Horse-Drawn Carriages: Yay or Neigh?

Old Montreal is, undoubtedly, beautiful. But to be honest, our reasons for visiting this part of town is always food, and one restaurant in particular. And it isn’t even for Canadian food. It is however, for the best Vietnamese pho in the world – we have no recollection of the pho we ate in Vietnam but Pho Bac? Whoa… we’ve been going there over 13 years and it’s always amazing, and the prices are easy on the pocket. Take the grilled chicken pho. Do yourself a favour and order a bigger size. You won’t regret it.

Pho Bac Specialite Soupe Tonkinoise is located at 1016 Boulevard St-Laurent, Montréal, QC H2Z 1J3. Closest Metro station is Place d’Armes. Promise me you’ll go!

L.I.F.E Montreal Canada Horse Carriage (5)

Like any typical old town with European influence, the streets of Old Montreal are cobbled. And if you’re thinking that all this cobble-stoned old town lacks is the clip-clop of horses, then head down to Old Port, where you’ll find horses with fanciful carriages (not in Cinderella style, no, these horses have got their own style).

We’ve gone on the horse-drawn carriage ride (known as Calèche!) twice, and paid CAD $50 for a half-hour ride (first with 3 people, and 4 years later, as a family of 4). We took both rides in the Winter and the drivers will very kindly tuck you in with a nice thick blanket before leading you through Old Montreal at such a gentle speed that if your kids aren’t wound up with all the maple syrup they’ve had at breakfast, they might just doze off.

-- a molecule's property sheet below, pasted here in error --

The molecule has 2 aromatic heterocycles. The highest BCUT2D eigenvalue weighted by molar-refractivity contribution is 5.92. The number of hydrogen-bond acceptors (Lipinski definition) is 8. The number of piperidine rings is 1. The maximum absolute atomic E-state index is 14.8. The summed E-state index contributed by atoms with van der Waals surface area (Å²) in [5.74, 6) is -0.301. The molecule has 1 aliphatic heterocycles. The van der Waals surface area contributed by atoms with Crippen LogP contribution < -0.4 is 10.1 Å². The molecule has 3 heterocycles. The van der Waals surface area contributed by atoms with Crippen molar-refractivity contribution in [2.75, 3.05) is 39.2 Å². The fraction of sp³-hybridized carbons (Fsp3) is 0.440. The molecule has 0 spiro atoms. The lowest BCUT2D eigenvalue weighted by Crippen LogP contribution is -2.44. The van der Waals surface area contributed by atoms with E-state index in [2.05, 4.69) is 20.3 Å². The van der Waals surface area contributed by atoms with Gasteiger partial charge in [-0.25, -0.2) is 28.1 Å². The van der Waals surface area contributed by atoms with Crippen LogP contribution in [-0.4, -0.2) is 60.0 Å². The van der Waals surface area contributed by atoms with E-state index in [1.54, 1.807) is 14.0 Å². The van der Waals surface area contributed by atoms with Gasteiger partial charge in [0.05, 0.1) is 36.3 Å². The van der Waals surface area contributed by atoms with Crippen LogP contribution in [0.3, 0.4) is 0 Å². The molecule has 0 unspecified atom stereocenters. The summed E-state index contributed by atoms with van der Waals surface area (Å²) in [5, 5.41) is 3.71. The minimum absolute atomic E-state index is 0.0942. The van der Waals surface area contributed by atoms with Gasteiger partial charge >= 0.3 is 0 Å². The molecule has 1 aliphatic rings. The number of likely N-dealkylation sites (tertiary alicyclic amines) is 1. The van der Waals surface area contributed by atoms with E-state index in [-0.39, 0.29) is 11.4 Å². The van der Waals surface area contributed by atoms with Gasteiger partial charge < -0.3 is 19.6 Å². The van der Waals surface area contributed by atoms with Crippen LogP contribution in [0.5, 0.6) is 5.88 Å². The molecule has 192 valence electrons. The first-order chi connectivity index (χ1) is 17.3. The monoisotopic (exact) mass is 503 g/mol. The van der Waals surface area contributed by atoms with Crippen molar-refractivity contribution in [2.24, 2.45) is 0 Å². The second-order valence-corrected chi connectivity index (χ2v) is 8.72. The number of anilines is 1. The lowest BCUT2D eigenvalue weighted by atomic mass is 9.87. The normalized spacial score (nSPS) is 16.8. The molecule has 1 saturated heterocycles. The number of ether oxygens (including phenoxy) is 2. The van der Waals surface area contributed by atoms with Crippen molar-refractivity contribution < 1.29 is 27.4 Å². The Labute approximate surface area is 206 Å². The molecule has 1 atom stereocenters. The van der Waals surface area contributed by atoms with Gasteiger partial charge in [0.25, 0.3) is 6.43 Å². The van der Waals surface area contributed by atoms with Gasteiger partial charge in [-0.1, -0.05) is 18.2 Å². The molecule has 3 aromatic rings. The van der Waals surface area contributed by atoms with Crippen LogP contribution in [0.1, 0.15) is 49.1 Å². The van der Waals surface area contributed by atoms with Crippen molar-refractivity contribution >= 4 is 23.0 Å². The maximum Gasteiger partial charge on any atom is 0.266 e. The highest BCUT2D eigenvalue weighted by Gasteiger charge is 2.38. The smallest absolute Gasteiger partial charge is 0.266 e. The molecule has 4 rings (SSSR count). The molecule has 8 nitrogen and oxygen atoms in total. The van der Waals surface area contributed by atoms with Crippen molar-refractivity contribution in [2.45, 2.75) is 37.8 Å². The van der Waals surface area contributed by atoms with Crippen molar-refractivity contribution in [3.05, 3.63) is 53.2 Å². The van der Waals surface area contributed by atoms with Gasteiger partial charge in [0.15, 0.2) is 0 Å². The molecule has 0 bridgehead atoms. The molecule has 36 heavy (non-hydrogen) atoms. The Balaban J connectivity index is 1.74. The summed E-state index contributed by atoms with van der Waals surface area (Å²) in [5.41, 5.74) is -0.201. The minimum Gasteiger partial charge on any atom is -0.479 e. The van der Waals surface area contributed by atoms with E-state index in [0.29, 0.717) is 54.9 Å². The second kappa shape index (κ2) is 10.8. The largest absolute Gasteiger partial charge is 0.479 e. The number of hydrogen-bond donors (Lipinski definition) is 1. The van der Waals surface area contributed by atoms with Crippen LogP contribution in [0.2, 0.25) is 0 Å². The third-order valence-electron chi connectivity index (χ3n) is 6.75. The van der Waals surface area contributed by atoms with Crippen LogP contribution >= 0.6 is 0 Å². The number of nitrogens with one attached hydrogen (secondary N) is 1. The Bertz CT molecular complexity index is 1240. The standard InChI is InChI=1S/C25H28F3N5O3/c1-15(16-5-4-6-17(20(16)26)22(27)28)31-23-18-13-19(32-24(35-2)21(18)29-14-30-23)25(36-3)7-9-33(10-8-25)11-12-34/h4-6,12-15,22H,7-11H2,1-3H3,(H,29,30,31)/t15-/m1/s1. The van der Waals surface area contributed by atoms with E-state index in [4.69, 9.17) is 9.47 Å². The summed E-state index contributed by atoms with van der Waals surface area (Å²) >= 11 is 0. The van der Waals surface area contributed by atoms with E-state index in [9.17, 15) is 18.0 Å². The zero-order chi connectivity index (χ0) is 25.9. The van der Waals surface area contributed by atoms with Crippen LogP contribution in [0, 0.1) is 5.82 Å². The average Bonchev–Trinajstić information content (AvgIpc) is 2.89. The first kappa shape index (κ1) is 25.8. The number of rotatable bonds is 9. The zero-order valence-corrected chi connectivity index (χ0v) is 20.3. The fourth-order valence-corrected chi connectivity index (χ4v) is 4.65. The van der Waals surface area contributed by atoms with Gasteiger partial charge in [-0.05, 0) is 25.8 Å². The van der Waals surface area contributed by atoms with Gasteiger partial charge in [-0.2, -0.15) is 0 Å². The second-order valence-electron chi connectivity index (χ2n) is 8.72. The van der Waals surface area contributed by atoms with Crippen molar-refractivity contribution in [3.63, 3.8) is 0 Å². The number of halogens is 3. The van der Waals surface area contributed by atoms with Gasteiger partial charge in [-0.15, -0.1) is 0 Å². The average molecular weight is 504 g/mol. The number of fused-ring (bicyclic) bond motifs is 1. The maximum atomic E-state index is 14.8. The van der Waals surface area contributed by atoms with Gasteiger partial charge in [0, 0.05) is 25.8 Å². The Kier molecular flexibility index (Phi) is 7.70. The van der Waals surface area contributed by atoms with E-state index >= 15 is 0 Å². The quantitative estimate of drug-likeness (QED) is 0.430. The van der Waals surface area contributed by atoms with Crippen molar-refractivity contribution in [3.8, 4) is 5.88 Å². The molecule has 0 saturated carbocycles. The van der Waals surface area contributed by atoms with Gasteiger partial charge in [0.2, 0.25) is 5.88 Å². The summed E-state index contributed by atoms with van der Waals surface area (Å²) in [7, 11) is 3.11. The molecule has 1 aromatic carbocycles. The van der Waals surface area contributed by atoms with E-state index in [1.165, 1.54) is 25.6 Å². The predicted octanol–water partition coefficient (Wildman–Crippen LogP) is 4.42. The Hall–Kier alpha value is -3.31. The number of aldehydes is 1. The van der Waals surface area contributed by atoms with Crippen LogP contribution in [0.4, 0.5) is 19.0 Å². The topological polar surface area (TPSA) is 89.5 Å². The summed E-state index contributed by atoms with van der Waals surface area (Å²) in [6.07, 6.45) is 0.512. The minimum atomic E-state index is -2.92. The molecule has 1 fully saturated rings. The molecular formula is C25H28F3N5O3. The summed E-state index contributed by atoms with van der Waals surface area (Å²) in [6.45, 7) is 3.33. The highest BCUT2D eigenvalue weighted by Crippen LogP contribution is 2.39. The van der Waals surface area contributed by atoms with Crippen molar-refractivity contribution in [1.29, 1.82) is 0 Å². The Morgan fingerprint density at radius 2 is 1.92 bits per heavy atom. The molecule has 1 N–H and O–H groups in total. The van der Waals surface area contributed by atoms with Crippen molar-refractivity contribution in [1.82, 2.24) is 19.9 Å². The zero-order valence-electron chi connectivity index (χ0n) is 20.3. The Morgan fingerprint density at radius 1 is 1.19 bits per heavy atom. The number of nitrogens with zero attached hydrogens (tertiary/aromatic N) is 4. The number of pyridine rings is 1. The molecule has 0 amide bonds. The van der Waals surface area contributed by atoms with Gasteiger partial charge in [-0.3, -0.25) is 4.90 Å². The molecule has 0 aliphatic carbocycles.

L.I.F.E Montreal Canada Horse Carriage (9)

L.I.F.E Montreal Canada Horse Carriage (4)

L.I.F.E Montreal Canada Horse Carriage (3)

L.I.F.E Montreal Canada Horse Carriage (6)

L.I.F.E Montreal Canada Horse Carriage (7)

Yes, they do stop at traffic lights. No, they do not pay parking fines. We’re told that horses have a really good sense of hearing so they can hear the tiny clicks in the mechanism of the traffic lights, and that’s how they know when to start moving.

I’m not sure if there’s a fixed pick-up/drop-off location because we got our rides at two different spots. Perhaps it’s dependent on weather conditions. I recommend you check the Notre-Dame Basilica (Celine Dion got married here!) first as that is a shorter walk, and if there aren’t any carriages, try walking down to the Old Port, near the Montreal Science Centre.

L.I.F.E Montreal Canada Horse Carriage (8)

We enjoyed both our rides tremendously, and so did our kids. It’s a really interesting way to view the city, and a good chance to rest your tired legs. Feel free to chat with the drivers prior, and go with someone you feel comfortable with. The friendlier ones will give really fun commentaries and share anecdotes during the ride, while others may simply take you for the standard route and back. If you can’t speak French, make sure you choose a driver who can also speak English.

On our last trip, after our ride, we saw a public sign which twisted our hearts a little. Sometimes we are so engrossed in our own enjoyment that we fail to see the big picture, and this was a reminder for us.

I thought it would be fair to share that here – we enjoyed the rides, we really did, but if I had seen this sign earlier, I think it would have affected our decision. The horses did not appear to be ill-treated or in distress. In fact, many of the drivers we saw would feed or lovingly stroke their horses’ manes while waiting for customers.

L.I.F.E Montreal Canada Horse Carriage (1)

There’s no ticket booth for this; simply approach the drivers and ask for their prices. We paid CAD $50 for a half-hour ride with two different drivers so that could be the standard rate.

Closest metro stations are Place d’Armes or St Laurent, though the former is a better choice if you intend to start off with a really super yummy pho – it’s a really good food choice for a cold Wintery day!


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